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Internships: What I have learnt

Any recent design graduate will clearly remember the ice-water-over-the-head moment of realisation that comes about ten minutes after the final portfolio submission – now what? During the last months of my degree, I was spending time reading up on agencies I admired, updating my C.V, polishing my website (and my shoes). I didn’t really know how the next few months would pan out, and it seemed that everyone had a different plan of action for what they’d be doing when we were let loose in London, but we all knew the rite of passage: Internships.

I’d say that after a fairly grueling but equally amazing 10 months of interning, I’ve built up a few experiences that would be worth sharing with anyone about to embark on the same journey. Here’s three:

  1. Know what you’re worth

To be blunt, one of the most telling things about whether or not an internship will be a positive is the pay. If an agency expects you to work hard, carry your weight and contribute as part of the creative team, they will be happy to pay you a working wage.

If your employer does not pay you they do not value you, if they don’t value you, they are unlikely to take time to mentor you, and if they don’t mentor you, what on earth are you doing there?

From my own experience, studios just offering to pay ‘expenses’ do not have much interest in your output, as it costs them nothing to keep you there making tea, and performing mundane tasks.

London is an incredibly expensive city in which to live, and anyone offering you a job for less than minimum wage either has an empathy deficiency, or is simply not that bothered about your wellbeing.

  1. Speak up

Internships offer a unique opportunity to really push yourself, make mistakes and improve because of them. If you don’t know how to do something, ask; If you want to weigh in on a project, speak up. It’s easy to get caught up in trying to prove yourself, and wanting to appear totally capable, but you will miss out on valuable lessons if you keep to yourself and don’t stick your neck out. Great intern programs create a safe environment for you to give things a go without worrying what people will think if you’re not yet a dab hand at baseline grids.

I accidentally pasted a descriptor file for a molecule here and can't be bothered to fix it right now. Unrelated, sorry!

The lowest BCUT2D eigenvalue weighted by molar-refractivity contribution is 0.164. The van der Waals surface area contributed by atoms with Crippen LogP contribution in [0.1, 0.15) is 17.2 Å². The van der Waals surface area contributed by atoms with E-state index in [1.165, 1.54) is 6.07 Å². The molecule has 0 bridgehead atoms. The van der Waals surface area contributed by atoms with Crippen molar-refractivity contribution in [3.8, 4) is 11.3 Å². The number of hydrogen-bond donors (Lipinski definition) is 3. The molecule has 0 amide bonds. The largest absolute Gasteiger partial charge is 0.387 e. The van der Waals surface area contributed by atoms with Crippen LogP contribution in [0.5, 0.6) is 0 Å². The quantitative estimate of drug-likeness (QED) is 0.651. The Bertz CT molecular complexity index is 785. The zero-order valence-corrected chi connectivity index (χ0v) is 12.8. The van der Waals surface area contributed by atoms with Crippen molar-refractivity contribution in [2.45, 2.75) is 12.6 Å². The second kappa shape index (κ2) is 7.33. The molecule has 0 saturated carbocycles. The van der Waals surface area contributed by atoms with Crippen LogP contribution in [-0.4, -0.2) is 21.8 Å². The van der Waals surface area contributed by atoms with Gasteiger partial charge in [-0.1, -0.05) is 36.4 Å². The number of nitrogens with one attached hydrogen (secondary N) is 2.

1. Find a great community

Design is a social profession, and working among an interesting and inspiring group of people will really make a difference to the way you work. If you find yourself in a studio with great people, diverse projects (and possibly a foosball table), it’s definitely worth staying.

I have had an incredible time interning at The Team. The welcoming and vibrant atmosphere has really set the bar high in terms of studio culture, and it’ll be hard to beat! Being treated as a Junior Designer is something I’ve appreciated most, and because of this responsibility I’ve really felt like a part of the studio, rather than an add-on.

interns, intern programmes, design interns

I’ve had the opportunity to work on a diverse set of projects, from film, to branding, to marketing to illustration. My work has always been taken into consideration, and the designers and creative leads are fantastic teachers whose constructive criticism I highly value. There aren’t enough superlatives really, and if I try to fit any more “fantastic”s and “incredible”s in, it’ll start to look like a sponsored ad, so I’ll end with this: if you’re looking for an internship to set you on the right track, and a bunch of friends with a wicked sense of humour, I’d recommend The Team any day.

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